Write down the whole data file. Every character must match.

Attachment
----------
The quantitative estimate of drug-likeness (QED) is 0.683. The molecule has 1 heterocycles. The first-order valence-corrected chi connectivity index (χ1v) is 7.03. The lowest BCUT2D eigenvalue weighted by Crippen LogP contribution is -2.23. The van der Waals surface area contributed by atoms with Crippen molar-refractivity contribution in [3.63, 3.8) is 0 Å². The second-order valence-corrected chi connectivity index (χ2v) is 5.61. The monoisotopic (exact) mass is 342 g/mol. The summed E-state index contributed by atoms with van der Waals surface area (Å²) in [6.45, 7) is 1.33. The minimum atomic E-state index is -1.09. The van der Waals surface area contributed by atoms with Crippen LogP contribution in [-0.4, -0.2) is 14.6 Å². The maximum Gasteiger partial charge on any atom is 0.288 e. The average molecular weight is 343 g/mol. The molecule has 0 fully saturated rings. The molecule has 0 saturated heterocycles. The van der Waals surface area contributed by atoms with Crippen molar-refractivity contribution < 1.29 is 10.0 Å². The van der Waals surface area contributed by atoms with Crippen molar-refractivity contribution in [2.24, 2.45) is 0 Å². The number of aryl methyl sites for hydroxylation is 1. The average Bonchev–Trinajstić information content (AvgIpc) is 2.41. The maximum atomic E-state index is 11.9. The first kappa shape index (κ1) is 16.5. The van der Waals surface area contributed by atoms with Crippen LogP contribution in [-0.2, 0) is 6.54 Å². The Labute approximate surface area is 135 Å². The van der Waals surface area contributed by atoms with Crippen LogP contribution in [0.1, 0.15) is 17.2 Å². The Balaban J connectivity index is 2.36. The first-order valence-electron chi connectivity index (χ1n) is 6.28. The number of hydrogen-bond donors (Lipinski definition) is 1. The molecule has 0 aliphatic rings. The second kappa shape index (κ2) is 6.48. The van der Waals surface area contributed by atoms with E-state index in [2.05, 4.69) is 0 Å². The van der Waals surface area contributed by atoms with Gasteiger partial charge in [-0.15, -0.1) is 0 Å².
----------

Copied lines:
The quantitative estimate of drug-likeness (QED) is 0.683. The molecule has 1 heterocycles. The first-order valence-corrected chi connectivity index (χ1v) is 7.03. The lowest BCUT2D eigenvalue weighted by Crippen LogP contribution is -2.23. The van der Waals surface area contributed by atoms with Crippen molar-refractivity contribution in [3.63, 3.8) is 0 Å². The second-order valence-corrected chi connectivity index (χ2v) is 5.61. The monoisotopic (exact) mass is 342 g/mol. The summed E-state index contributed by atoms with van der Waals surface area (Å²) in [6.45, 7) is 1.33. The minimum atomic E-state index is -1.09. The van der Waals surface area contributed by atoms with Crippen LogP contribution in [-0.4, -0.2) is 14.6 Å². The maximum Gasteiger partial charge on any atom is 0.288 e. The average molecular weight is 343 g/mol. The molecule has 0 fully saturated rings. The molecule has 0 saturated heterocycles. The van der Waals surface area contributed by atoms with Crippen molar-refractivity contribution < 1.29 is 10.0 Å². The van der Waals surface area contributed by atoms with Crippen molar-refractivity contribution in [2.24, 2.45) is 0 Å². The number of aryl methyl sites for hydroxylation is 1. The average Bonchev–Trinajstić information content (AvgIpc) is 2.41. The maximum atomic E-state index is 11.9. The first kappa shape index (κ1) is 16.5. The van der Waals surface area contributed by atoms with Crippen LogP contribution in [-0.2, 0) is 6.54 Å². The Labute approximate surface area is 135 Å². The van der Waals surface area contributed by atoms with Crippen LogP contribution in [0.1, 0.15) is 17.2 Å². The Balaban J connectivity index is 2.36. The first-order valence-electron chi connectivity index (χ1n) is 6.28. The number of hydrogen-bond donors (Lipinski definition) is 1. The molecule has 0 aliphatic rings. The second kappa shape index (κ2) is 6.48. The van der Waals surface area contributed by atoms with E-state index in [2.05, 4.69) is 0 Å². The van der Waals surface area contributed by atoms with Gasteiger partial charge in [-0.15, -0.1) is 0 Å².